Mike McWherter, suddenly the last candidate standing in a once-crowded Democratic field, filed his qualifying petition to run for governor Thursday and promptly took a shot at the GOP front-runner, Bill Haslam.
During a speech on the steps of the state Capitol, McWherter accused the Knoxville mayor of exaggerating his accomplishments in his first TV ad in which he boasts of creating 11,000 jobs as an executive with his family’s Pilot Corp. Haslam’s campaign has conceded that nearly half that many jobs were added to the company's payroll through mergers and acquisitions of other truck stop chains.
“These are serious times,” McWherter said, “and these times require more from a candidate than simply juggling numbers on his TV ads to inflate his accomplishments. Tennesseans will see through those tricks, take the measure of the man, and say, 'If he's willing to stretch the truth on jobs, how can we trust him with the economy.'"
The Haslam campaign declined to comment.
It was the second time McWherter has criticized Haslam. A month ago, he slammed Haslam for refusing to disclose all his income or to agree to put his Pilot holdings into a blind trust if he's elected governor.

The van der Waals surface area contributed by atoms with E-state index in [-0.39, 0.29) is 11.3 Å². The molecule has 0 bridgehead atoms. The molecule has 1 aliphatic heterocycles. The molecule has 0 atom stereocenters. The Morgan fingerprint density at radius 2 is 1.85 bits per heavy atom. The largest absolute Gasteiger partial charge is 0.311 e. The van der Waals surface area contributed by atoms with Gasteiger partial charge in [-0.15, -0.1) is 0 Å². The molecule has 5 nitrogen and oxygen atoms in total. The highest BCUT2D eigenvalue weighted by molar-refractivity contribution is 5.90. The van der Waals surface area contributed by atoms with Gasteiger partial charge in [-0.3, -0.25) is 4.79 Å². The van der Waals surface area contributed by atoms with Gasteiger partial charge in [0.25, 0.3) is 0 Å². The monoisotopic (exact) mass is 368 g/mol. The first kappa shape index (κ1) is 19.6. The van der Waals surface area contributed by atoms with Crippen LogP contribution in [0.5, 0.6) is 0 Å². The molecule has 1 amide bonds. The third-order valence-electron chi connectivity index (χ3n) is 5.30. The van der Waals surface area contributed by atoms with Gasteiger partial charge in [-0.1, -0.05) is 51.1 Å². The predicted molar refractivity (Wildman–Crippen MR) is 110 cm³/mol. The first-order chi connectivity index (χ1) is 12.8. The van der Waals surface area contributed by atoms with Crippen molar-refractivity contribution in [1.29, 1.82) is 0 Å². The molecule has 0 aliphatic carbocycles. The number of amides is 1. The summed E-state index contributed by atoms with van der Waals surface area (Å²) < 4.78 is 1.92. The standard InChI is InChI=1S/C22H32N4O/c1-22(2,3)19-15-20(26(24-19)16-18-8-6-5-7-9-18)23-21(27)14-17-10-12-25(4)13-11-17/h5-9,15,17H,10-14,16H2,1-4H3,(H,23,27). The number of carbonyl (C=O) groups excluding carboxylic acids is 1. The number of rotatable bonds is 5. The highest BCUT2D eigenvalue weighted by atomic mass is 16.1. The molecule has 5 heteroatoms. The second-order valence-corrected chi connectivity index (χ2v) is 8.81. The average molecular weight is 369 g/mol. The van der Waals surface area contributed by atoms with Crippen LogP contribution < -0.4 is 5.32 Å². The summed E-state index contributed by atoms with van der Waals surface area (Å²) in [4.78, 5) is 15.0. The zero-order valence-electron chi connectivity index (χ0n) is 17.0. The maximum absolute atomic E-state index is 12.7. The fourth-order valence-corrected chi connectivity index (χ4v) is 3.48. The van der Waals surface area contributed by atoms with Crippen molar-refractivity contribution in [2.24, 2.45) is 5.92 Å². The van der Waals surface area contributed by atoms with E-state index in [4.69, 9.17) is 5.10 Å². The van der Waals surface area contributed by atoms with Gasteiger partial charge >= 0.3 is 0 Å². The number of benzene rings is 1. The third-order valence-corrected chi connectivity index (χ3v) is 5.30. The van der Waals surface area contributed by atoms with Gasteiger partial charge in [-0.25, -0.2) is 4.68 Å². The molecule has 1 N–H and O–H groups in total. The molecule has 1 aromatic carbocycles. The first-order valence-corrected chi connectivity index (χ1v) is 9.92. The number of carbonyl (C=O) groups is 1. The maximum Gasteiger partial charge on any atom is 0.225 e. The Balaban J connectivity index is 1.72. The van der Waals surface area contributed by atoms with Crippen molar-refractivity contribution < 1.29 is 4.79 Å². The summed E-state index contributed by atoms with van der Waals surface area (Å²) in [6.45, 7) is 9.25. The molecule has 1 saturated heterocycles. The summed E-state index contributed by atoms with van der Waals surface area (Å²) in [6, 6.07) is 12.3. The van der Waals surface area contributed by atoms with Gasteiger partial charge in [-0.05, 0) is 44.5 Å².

McWherter, a Jackson businessman and the son of former Gov. Ned McWherter, filed his qualifying petition with the Tennessee secretary of state on the deadline for candidates to appear on the ballot. Five Democrats originally were running for governor but all but McWherter has since withdrawn. The last to drop out was former House Democratic leader Kim McMillan, who announced Wednesday she will run for Clarksville mayor instead.
Also in his speech, McWherter pledged to give a tax break to any business that creates jobs — “small businesses, the mom-and-pop operations, the entrepreneurs, the rural farm operations.”
“It’s crystal clear and it’s simple,” he said. “If you create jobs here in Tennessee, we’ll give you a tax break. We have to look after